[llvm-dev] FW: RFC: Atomic LL/SC loops in LLVM revisited

Alex Bradbury via llvm-dev llvm-dev at lists.llvm.org
Wed Jun 20 07:44:17 PDT 2018

On 20 June 2018 at 15:10, Simon Dardis via llvm-dev
<llvm-dev at lists.llvm.org> wrote:
> (Resending,  missed llvm-dev somehow.)
>> On 15 June 2018 at 12:28, Tim Northover via llvm-dev <llvm-
>> dev at lists.llvm.org> wrote:
>> > On Thu, 14 Jun 2018 at 13:45, Alex Bradbury <asb at lowrisc.org> wrote:
>> >> I don't like to see the compiler generate code that's obviously
>> >> dumber than what a human would write, but in this case do we really
>> >> think there would be any sort of measurable impact on performance?
>> >
>> > It's certainly going to be marginal, but then so is the benefit of
>> > late expansion.
>> I feel differently: to my mind there's a lot to gain by late expansion
>> and relatively little to lose. By expanding only the LL/SC loop late
>> and potentially making use of future 'asm goto' support in the future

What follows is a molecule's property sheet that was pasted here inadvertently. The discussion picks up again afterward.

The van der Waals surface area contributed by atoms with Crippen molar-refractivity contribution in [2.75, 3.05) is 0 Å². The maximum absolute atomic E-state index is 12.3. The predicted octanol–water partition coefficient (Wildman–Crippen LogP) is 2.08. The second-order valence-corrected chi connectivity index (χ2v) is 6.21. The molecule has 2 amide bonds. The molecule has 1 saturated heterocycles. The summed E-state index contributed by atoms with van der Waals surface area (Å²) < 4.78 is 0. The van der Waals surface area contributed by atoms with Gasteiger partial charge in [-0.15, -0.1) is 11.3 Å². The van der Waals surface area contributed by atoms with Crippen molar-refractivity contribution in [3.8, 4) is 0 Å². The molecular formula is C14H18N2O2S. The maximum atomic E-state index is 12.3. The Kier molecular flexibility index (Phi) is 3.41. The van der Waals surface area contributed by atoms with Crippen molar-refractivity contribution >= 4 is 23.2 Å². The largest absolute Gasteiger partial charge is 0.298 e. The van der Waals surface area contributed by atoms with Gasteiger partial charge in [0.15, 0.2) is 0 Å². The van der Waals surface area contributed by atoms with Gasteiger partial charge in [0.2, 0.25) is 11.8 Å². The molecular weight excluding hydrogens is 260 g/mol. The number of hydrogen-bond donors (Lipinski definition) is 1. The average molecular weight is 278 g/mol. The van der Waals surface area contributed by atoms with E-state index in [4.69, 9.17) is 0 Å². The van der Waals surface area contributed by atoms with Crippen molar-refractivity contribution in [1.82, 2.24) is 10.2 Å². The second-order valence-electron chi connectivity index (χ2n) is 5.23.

>> (as James suggests) there should be minimal/no codegen impact. Output
>> that is guaranteed to meet the platform requirements for forward
>> progress with a codegen method that is resilient to the introduction
>> of new in-tree or out-of-tree passes is a huge win to me vs the status
>> quo. Although the current approach appears to work ok in practice we
>> know expansion in IR for LL/SC is fundamentally on shaky ground  - at least for archs other than Hexagon.
> This is a concern for MIPS for both correctness and quality of the generated code, and the maintenance burden regarding the number of different expansions required if they are to be expanded at the MC layer.

Hi Simon. Although expanding at the MC layer has the nice property of
being as close to just emitting inline ASM as possible, that's
actually not what I'm advocating. If you look at e.g.
https://reviews.llvm.org/D47882 you'll see that as much expansion
takes possible takes place in IR, while the LL/SC loop is expanded in
a very late stage MachineFunctionPass. For the reasons you stated, it
sounds like the Mips backend wouldn't want to perform the last-stage
expansion quite as late as I'm doing in RISC-V, which is a choice each
backend is free to make.

Surely the strategy described is no worse than the scheme in D31287 in
terms of delay slot filling etc, and possibly has minor advantages by
allowing a little more to be expanded in the IR level and thus sharing
a little more code with other backends. Or am I misunderstanding?



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